Gormley said that both parties have begun to focus on their efforts to drive voters to turn out, now that early voting has begun in Ohio and other states. Obama's visits to Ohio this week will "be at Kent State and Bowling Green, two college campuses," Gormley noted. "To me, this signifies that he has shifted his strategy to that of turnout. Last week, he was at more of a persuasion-based rally in Columbus; this week he's going to be turning out the vote on college campuses. He's shifted to turnout; I think that the Mitt Romney-Paul Ryan side is shifting to turnout as well. They're focusing now on the I-75 corridor in Ohio, which is thought to be a very conservative Republican corridor. So the race is shifting. It's going to be close."
If this is good news for Republicans -- Romney is doing better in Ohio than some polls would indicate -- a too-close-to-call race may also eventually be bad news, if the final result in the Buckeye State is close enough to produce a repeat of the long recount battle in Florida, which Gormley warned is a genuine possibility.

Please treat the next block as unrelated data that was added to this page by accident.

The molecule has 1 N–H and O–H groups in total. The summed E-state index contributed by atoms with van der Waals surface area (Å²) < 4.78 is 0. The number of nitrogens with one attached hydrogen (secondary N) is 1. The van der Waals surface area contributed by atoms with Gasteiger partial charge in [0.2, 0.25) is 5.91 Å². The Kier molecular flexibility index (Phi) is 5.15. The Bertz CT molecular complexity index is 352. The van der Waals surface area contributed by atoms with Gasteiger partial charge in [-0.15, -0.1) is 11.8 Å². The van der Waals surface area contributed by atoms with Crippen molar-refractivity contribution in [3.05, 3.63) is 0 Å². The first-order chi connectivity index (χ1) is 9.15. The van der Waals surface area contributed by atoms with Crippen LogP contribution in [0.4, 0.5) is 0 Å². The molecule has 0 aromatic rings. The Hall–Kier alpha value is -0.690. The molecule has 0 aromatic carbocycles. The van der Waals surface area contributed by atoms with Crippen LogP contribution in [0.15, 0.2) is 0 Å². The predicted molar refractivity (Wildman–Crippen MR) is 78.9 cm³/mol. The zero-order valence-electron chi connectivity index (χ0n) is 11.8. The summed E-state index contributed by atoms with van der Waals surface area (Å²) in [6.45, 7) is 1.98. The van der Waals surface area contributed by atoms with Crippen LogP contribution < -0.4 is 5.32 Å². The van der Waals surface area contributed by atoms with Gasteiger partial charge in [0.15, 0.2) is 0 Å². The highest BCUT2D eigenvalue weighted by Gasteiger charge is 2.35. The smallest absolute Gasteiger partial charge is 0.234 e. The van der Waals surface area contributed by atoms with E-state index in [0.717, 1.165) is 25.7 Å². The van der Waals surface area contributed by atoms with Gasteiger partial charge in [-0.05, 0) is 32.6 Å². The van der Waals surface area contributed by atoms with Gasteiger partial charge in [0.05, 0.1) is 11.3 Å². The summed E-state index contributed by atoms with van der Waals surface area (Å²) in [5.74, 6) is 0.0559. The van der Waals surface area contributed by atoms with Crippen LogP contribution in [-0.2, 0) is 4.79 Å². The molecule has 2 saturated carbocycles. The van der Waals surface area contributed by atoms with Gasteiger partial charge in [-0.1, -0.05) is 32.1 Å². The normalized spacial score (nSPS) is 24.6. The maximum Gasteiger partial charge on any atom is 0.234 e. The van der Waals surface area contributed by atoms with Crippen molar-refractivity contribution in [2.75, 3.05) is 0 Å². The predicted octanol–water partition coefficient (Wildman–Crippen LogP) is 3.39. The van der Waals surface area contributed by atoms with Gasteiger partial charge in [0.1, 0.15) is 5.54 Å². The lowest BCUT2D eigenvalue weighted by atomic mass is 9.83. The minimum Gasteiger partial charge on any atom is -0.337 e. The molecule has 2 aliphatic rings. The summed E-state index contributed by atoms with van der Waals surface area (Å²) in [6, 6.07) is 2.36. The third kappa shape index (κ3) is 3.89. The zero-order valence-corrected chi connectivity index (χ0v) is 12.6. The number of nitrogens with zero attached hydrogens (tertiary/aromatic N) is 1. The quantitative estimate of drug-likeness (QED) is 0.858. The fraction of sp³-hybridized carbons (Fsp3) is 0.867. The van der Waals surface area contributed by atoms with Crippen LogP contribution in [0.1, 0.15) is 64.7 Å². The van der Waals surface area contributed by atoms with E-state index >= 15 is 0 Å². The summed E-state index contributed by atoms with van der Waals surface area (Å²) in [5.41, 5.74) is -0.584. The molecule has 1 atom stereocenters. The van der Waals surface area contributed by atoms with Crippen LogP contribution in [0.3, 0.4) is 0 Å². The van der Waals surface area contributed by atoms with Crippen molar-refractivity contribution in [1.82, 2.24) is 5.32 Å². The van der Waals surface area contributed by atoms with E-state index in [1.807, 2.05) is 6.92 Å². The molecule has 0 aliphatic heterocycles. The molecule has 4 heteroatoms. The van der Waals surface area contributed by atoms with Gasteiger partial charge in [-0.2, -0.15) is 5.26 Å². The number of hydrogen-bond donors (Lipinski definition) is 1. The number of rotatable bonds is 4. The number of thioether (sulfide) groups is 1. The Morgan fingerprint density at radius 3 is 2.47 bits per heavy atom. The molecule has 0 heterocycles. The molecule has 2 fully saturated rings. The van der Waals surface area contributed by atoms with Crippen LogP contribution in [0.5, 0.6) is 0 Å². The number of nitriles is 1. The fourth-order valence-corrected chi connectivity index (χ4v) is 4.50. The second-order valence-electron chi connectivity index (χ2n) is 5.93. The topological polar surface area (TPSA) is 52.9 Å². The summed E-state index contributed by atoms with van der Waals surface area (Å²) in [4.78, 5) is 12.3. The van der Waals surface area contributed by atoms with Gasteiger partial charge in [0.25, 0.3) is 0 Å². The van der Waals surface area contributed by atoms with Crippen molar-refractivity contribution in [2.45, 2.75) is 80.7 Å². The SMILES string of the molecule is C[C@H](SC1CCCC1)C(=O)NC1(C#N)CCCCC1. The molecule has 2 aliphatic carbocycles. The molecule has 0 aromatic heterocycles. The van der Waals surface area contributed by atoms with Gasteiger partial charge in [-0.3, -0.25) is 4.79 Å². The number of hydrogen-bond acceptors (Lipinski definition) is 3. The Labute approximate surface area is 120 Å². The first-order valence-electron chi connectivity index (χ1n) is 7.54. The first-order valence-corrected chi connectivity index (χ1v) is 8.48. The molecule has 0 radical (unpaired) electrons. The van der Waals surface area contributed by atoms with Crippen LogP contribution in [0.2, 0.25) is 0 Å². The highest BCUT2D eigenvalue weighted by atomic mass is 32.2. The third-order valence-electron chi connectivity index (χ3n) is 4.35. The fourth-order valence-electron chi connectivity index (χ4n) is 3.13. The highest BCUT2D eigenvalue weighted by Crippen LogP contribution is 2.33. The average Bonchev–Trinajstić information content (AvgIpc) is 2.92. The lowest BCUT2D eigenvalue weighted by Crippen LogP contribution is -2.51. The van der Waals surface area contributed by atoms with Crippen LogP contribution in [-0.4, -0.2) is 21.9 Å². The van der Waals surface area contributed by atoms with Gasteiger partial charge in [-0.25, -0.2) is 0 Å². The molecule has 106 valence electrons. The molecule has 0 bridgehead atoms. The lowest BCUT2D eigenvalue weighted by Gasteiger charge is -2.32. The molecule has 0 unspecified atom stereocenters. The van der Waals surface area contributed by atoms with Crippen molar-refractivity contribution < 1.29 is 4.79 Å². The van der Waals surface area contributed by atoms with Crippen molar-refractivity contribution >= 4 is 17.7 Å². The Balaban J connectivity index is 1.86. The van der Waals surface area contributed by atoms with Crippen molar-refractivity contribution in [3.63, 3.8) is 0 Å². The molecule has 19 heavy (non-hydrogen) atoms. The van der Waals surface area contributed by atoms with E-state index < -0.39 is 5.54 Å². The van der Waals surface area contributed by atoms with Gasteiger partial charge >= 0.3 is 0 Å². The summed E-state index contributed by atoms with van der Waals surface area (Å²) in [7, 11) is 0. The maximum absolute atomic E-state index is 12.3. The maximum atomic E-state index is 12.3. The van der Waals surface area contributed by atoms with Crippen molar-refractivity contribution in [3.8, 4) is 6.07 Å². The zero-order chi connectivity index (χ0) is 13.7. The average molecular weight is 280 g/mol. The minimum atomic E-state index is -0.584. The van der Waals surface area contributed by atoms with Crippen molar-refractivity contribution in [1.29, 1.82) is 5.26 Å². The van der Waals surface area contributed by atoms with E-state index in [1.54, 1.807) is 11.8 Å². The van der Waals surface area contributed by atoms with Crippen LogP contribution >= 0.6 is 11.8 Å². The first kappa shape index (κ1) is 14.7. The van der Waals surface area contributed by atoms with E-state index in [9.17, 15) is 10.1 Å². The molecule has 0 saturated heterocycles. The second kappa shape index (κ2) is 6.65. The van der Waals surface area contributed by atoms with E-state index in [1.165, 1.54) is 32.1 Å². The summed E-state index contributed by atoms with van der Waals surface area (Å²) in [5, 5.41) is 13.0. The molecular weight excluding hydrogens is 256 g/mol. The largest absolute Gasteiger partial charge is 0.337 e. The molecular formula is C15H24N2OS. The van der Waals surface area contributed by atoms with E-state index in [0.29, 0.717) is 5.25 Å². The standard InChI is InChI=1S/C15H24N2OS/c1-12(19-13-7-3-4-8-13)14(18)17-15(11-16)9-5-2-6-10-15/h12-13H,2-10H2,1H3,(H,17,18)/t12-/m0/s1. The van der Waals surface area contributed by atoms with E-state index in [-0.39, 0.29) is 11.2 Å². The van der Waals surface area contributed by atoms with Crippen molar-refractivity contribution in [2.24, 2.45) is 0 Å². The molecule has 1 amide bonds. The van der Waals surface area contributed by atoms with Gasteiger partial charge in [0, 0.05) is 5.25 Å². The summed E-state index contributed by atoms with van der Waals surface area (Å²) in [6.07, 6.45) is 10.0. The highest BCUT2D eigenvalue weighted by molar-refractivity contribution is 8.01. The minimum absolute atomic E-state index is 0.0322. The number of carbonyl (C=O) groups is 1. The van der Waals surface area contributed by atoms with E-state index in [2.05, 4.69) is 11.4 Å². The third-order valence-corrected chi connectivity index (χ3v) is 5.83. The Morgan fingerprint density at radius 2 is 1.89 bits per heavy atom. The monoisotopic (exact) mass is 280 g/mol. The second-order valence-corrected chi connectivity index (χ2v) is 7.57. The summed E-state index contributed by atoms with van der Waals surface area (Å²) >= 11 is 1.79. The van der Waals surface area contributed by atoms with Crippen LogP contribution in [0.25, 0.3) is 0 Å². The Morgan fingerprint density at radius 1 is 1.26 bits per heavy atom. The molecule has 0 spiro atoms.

"The other thing to keep an eye on… is if it stays very close and if this thing verges on provisional ballots becoming important to the outcome in Ohio, possibly a recount," said Gormley, who noted that Democrats decided against forcing a recount after George W. Bush narrowly beat Democrat challenger John Kerry in Ohio in 2004. "You'd see, probably, a lot of lawyers coming into the state on both sides over the final 40 days and really looking at the way in which ballots are counted.… I think both sides are going to be really ramping up that effort to be prepared for Nov. 7 and beyond. Nov. 6 is Election Day. Nov. 7 and beyond could be very important in a state like Ohio."
Various analysts have offered alternative scenarios by which Romney could cobble together enough Electoral College votes to win the presidency without winning Ohio, but that would be unprecedented -- no Republican has ever become president without winning the Buckeye State. So the battle for Ohio will go on until Election Day and, perhaps, even longer than that.